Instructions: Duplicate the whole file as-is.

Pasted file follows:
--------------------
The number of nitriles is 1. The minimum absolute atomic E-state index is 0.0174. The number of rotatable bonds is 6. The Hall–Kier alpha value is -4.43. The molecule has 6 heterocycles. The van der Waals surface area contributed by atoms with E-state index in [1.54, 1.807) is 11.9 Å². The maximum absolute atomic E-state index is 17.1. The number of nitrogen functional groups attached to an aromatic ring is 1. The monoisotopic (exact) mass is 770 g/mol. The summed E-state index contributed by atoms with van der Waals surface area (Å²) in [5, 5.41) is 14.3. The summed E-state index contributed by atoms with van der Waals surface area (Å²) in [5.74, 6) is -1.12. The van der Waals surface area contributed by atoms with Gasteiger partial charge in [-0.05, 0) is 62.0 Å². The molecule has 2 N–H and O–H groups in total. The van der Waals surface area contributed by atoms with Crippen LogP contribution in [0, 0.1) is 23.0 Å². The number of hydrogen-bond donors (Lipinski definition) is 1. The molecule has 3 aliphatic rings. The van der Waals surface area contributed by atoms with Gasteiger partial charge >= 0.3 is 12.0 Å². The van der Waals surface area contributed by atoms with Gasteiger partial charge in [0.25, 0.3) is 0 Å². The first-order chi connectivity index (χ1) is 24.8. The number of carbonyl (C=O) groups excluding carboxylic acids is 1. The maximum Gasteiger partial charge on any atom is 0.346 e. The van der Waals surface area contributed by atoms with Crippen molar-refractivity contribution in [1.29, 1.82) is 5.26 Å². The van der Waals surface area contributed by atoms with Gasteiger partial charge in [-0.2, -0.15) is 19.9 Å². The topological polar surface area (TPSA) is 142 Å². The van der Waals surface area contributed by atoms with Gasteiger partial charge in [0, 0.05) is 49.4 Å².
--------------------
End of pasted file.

The number of nitriles is 1. The minimum absolute atomic E-state index is 0.0174. The number of rotatable bonds is 6. The Hall–Kier alpha value is -4.43. The molecule has 6 heterocycles. The van der Waals surface area contributed by atoms with E-state index in [1.54, 1.807) is 11.9 Å². The maximum absolute atomic E-state index is 17.1. The number of nitrogen functional groups attached to an aromatic ring is 1. The monoisotopic (exact) mass is 770 g/mol. The summed E-state index contributed by atoms with van der Waals surface area (Å²) in [5, 5.41) is 14.3. The summed E-state index contributed by atoms with van der Waals surface area (Å²) in [5.74, 6) is -1.12. The van der Waals surface area contributed by atoms with Gasteiger partial charge in [-0.05, 0) is 62.0 Å². The molecule has 2 N–H and O–H groups in total. The van der Waals surface area contributed by atoms with Crippen LogP contribution in [0, 0.1) is 23.0 Å². The number of hydrogen-bond donors (Lipinski definition) is 1. The molecule has 3 aliphatic rings. The van der Waals surface area contributed by atoms with Gasteiger partial charge >= 0.3 is 12.0 Å². The van der Waals surface area contributed by atoms with Gasteiger partial charge in [0.25, 0.3) is 0 Å². The first-order chi connectivity index (χ1) is 24.8. The number of carbonyl (C=O) groups excluding carboxylic acids is 1. The maximum Gasteiger partial charge on any atom is 0.346 e. The van der Waals surface area contributed by atoms with Crippen molar-refractivity contribution in [1.29, 1.82) is 5.26 Å². The van der Waals surface area contributed by atoms with Gasteiger partial charge in [-0.2, -0.15) is 19.9 Å². The topological polar surface area (TPSA) is 142 Å². The van der Waals surface area contributed by atoms with Gasteiger partial charge in [0, 0.05) is 49.4 Å².